To track their development, these young patients are frequently asked to come in for their first visit two weeks after being discharged from the NICU. Through a battery of tests and screenings, the specialists at the Neonatal Development Clinic work with the patient's pediatrician to address any health or developmental concerns. During subsequent follow-up visits, the developmental staff works to bring these pre-term infants up to the developmental level of their full-term peers.
From Rylan's father
The following story was written by Rylan's father, Nathan Bell, before his son was discharged from the hospital.
Life is not only the execution of deliverables
Life is more than your destination
Life is lived, hopefully, to the fullest in every moment that is not promised
Life is the in-between
The quality of life is how hard you can love in those moments
How open you are to allowing others to love you
My son has endured more that I care to recant
Now, on this day he again is fighting for his moments
He fights for the moments of today and for future moments
And as he fights for his moments, he inspires
Beyond the sadness I feel watching him
Beyond watching his collection of digital statistics on the flat screen monitor
His pulse rate
His respiration rate
His Oxygen Saturation Rate
His Inspiration and Peep
All tell a story
A clinical story
Even though Rylan at this point has never had one day beyond the walls of a hospital
Rylan's story goes far beyond the clinical story the doctors in charge of his care, read twice daily during rounds
Heroes and healing. Bonding and relationships. Pain and obstacles.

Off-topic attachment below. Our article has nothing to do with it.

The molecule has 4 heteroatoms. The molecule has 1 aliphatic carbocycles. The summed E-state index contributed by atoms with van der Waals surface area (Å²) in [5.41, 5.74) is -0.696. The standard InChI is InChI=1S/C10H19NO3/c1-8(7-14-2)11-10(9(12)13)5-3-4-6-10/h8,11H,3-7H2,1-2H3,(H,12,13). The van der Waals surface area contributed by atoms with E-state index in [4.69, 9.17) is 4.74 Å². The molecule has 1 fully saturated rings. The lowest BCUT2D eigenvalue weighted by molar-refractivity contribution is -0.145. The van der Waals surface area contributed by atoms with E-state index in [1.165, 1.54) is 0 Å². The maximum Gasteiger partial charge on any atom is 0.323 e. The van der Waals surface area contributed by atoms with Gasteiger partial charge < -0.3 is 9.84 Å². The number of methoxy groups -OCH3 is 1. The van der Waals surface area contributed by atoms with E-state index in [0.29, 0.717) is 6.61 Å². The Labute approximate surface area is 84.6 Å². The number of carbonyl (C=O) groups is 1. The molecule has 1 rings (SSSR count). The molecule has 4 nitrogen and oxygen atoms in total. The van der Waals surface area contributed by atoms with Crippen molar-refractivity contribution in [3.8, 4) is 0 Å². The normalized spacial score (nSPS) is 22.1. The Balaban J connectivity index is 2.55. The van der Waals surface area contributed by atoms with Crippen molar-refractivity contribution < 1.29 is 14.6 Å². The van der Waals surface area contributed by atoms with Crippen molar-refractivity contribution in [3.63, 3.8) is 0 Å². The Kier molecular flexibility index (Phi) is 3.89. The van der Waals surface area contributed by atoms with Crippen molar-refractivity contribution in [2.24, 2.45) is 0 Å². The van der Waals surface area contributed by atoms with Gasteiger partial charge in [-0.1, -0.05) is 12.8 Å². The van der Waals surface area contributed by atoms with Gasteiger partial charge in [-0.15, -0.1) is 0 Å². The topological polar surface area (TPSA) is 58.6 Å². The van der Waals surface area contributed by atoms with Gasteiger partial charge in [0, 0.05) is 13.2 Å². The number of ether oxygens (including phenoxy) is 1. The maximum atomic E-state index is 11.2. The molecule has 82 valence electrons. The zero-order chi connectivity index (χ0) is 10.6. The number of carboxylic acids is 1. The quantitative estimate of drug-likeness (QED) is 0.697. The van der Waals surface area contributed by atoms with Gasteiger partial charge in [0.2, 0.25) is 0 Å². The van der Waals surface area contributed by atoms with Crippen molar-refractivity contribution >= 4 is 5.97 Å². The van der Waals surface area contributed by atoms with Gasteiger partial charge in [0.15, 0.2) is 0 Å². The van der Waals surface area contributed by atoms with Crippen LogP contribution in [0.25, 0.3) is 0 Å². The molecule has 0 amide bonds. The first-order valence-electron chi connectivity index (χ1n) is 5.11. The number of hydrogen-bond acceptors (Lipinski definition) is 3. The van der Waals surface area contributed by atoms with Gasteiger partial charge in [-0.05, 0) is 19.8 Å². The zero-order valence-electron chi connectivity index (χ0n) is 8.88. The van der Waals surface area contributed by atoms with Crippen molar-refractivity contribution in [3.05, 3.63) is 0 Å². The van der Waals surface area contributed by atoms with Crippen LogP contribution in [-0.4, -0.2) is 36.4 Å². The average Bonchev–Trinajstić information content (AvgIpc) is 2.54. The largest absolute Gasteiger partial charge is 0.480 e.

Just to name a few of the story lines present
Each story line present in each moment, each breath, each gaze into his eyes
Holding onto hope and faith that the God I serve is also there in the moment, with him, and with us
I can barely hold back the tears pooling in my eyes as the machines charged with his moments flash and beep to tell everyone in ear shot that Rylan may not win this fight
Nurses, residents, fellows and doctors come over. Each moment a lesson to learn, each moment a victory Rylan relaxes and order is restored, for the moment
Life once again in the moments. And as every force we experience all of our lives, each and every force has an opposite, a contradictory force.
You push and someone else pulls, you jump and gravity brings you down. You live life and each moment death waits its turn, for its moment. Sometimes death is grandiose, others it's silent and un-telling.
I pray for my son, I pray for Rylan because as I told you his story is more than clinical. It's about heroism. Fighting daily against the force of death. Rylan is my hero. Each moment he is here is a victory over the doctor that said it was a mistake to place his mother on the magnesium drip to stop premature contractions at 21 weeks 3 days.Contractions that early are a sign of a unhealthy fetus he said. Rylan laughs at him now. Someone unhealthy could not, would not be kicking death's ass daily for 18 weeks.
Today is Rylan's day. We celebrate today and look to have more celebrations as the days turn to months and months change into years. But I know none of that is promised to anyone, let alone Rylan. But today, today is Rylan's day.